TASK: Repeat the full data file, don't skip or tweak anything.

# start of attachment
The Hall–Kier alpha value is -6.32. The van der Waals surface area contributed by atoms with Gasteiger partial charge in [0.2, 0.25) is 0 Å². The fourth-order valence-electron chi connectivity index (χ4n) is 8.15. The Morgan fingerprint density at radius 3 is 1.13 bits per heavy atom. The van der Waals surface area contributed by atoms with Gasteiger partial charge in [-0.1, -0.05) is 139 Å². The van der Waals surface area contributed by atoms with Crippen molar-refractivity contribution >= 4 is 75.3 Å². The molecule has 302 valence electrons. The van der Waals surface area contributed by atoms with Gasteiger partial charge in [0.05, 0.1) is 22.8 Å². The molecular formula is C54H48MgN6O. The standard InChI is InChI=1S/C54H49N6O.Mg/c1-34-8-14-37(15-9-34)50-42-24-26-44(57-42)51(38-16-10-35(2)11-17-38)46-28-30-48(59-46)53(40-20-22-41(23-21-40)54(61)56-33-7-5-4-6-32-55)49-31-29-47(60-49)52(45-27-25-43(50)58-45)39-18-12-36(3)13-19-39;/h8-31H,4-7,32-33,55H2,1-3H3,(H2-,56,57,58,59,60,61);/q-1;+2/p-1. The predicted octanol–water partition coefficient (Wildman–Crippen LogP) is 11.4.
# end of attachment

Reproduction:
The Hall–Kier alpha value is -6.32. The van der Waals surface area contributed by atoms with Gasteiger partial charge in [0.2, 0.25) is 0 Å². The fourth-order valence-electron chi connectivity index (χ4n) is 8.15. The Morgan fingerprint density at radius 3 is 1.13 bits per heavy atom. The van der Waals surface area contributed by atoms with Gasteiger partial charge in [-0.1, -0.05) is 139 Å². The van der Waals surface area contributed by atoms with Crippen molar-refractivity contribution >= 4 is 75.3 Å². The molecule has 302 valence electrons. The van der Waals surface area contributed by atoms with Gasteiger partial charge in [0.05, 0.1) is 22.8 Å². The molecular formula is C54H48MgN6O. The standard InChI is InChI=1S/C54H49N6O.Mg/c1-34-8-14-37(15-9-34)50-42-24-26-44(57-42)51(38-16-10-35(2)11-17-38)46-28-30-48(59-46)53(40-20-22-41(23-21-40)54(61)56-33-7-5-4-6-32-55)49-31-29-47(60-49)52(45-27-25-43(50)58-45)39-18-12-36(3)13-19-39;/h8-31H,4-7,32-33,55H2,1-3H3,(H2-,56,57,58,59,60,61);/q-1;+2/p-1. The predicted octanol–water partition coefficient (Wildman–Crippen LogP) is 11.4.